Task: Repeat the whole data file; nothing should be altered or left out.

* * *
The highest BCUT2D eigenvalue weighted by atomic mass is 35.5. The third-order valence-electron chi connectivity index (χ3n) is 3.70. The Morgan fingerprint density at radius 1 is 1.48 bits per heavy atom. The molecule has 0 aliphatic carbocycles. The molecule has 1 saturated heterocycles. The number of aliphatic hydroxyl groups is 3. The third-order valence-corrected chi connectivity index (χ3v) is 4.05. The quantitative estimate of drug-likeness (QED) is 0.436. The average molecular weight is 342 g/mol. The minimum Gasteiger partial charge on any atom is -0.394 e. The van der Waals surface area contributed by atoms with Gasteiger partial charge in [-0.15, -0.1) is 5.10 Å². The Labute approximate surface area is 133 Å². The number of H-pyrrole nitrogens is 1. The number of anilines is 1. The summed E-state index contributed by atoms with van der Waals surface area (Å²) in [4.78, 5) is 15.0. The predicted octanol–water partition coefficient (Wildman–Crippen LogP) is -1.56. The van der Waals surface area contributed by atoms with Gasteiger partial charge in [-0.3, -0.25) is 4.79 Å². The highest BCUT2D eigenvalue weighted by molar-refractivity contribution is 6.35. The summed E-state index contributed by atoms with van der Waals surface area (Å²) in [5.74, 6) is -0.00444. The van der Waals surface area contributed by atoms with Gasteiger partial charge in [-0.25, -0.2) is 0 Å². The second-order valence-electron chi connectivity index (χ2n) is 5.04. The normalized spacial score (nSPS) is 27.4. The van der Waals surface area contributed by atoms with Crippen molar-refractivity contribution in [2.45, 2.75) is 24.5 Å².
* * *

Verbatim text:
The highest BCUT2D eigenvalue weighted by atomic mass is 35.5. The third-order valence-electron chi connectivity index (χ3n) is 3.70. The Morgan fingerprint density at radius 1 is 1.48 bits per heavy atom. The molecule has 0 aliphatic carbocycles. The molecule has 1 saturated heterocycles. The number of aliphatic hydroxyl groups is 3. The third-order valence-corrected chi connectivity index (χ3v) is 4.05. The quantitative estimate of drug-likeness (QED) is 0.436. The average molecular weight is 342 g/mol. The minimum Gasteiger partial charge on any atom is -0.394 e. The van der Waals surface area contributed by atoms with Gasteiger partial charge in [-0.15, -0.1) is 5.10 Å². The Labute approximate surface area is 133 Å². The number of H-pyrrole nitrogens is 1. The number of anilines is 1. The summed E-state index contributed by atoms with van der Waals surface area (Å²) in [4.78, 5) is 15.0. The predicted octanol–water partition coefficient (Wildman–Crippen LogP) is -1.56. The van der Waals surface area contributed by atoms with Gasteiger partial charge in [-0.3, -0.25) is 4.79 Å². The highest BCUT2D eigenvalue weighted by molar-refractivity contribution is 6.35. The summed E-state index contributed by atoms with van der Waals surface area (Å²) in [5.74, 6) is -0.00444. The van der Waals surface area contributed by atoms with Gasteiger partial charge in [-0.25, -0.2) is 0 Å². The second-order valence-electron chi connectivity index (χ2n) is 5.04. The normalized spacial score (nSPS) is 27.4. The van der Waals surface area contributed by atoms with Crippen molar-refractivity contribution in [2.45, 2.75) is 24.5 Å².